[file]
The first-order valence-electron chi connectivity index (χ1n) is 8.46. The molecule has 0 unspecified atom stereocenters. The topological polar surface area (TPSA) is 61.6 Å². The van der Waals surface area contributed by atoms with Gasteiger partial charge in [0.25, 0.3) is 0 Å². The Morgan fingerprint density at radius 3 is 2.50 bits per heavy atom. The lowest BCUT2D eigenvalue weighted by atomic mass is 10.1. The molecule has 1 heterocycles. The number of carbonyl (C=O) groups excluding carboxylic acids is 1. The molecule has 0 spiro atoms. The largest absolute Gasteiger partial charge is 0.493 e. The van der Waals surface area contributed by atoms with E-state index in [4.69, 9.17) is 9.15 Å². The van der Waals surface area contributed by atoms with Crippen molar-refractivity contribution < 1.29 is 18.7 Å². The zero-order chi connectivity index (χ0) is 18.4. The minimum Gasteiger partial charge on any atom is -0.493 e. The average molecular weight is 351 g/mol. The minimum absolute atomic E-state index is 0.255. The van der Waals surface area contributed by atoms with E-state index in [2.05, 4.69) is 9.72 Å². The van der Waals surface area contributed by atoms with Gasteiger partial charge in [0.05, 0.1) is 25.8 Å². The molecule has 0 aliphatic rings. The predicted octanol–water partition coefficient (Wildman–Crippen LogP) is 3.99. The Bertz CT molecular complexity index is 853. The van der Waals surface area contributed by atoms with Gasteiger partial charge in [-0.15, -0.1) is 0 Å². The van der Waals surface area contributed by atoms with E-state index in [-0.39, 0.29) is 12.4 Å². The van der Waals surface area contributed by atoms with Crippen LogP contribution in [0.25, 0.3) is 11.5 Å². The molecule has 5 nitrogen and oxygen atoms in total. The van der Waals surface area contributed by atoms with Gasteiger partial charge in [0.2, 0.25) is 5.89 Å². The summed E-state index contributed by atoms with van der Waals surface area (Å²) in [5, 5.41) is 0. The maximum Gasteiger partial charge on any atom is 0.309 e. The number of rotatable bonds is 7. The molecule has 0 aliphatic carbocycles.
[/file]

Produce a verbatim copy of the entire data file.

The first-order valence-electron chi connectivity index (χ1n) is 8.46. The molecule has 0 unspecified atom stereocenters. The topological polar surface area (TPSA) is 61.6 Å². The van der Waals surface area contributed by atoms with Gasteiger partial charge in [0.25, 0.3) is 0 Å². The Morgan fingerprint density at radius 3 is 2.50 bits per heavy atom. The lowest BCUT2D eigenvalue weighted by atomic mass is 10.1. The molecule has 1 heterocycles. The number of carbonyl (C=O) groups excluding carboxylic acids is 1. The molecule has 0 spiro atoms. The largest absolute Gasteiger partial charge is 0.493 e. The van der Waals surface area contributed by atoms with E-state index in [4.69, 9.17) is 9.15 Å². The van der Waals surface area contributed by atoms with Crippen molar-refractivity contribution < 1.29 is 18.7 Å². The zero-order chi connectivity index (χ0) is 18.4. The minimum Gasteiger partial charge on any atom is -0.493 e. The average molecular weight is 351 g/mol. The minimum absolute atomic E-state index is 0.255. The van der Waals surface area contributed by atoms with E-state index in [2.05, 4.69) is 9.72 Å². The van der Waals surface area contributed by atoms with Gasteiger partial charge in [0.05, 0.1) is 25.8 Å². The molecule has 0 aliphatic rings. The predicted octanol–water partition coefficient (Wildman–Crippen LogP) is 3.99. The Bertz CT molecular complexity index is 853. The van der Waals surface area contributed by atoms with Gasteiger partial charge in [-0.15, -0.1) is 0 Å². The van der Waals surface area contributed by atoms with E-state index in [-0.39, 0.29) is 12.4 Å². The van der Waals surface area contributed by atoms with Crippen LogP contribution in [0.25, 0.3) is 11.5 Å². The molecule has 5 nitrogen and oxygen atoms in total. The van der Waals surface area contributed by atoms with Gasteiger partial charge in [0.2, 0.25) is 5.89 Å². The summed E-state index contributed by atoms with van der Waals surface area (Å²) in [5, 5.41) is 0. The maximum Gasteiger partial charge on any atom is 0.309 e. The number of rotatable bonds is 7. The molecule has 0 aliphatic carbocycles.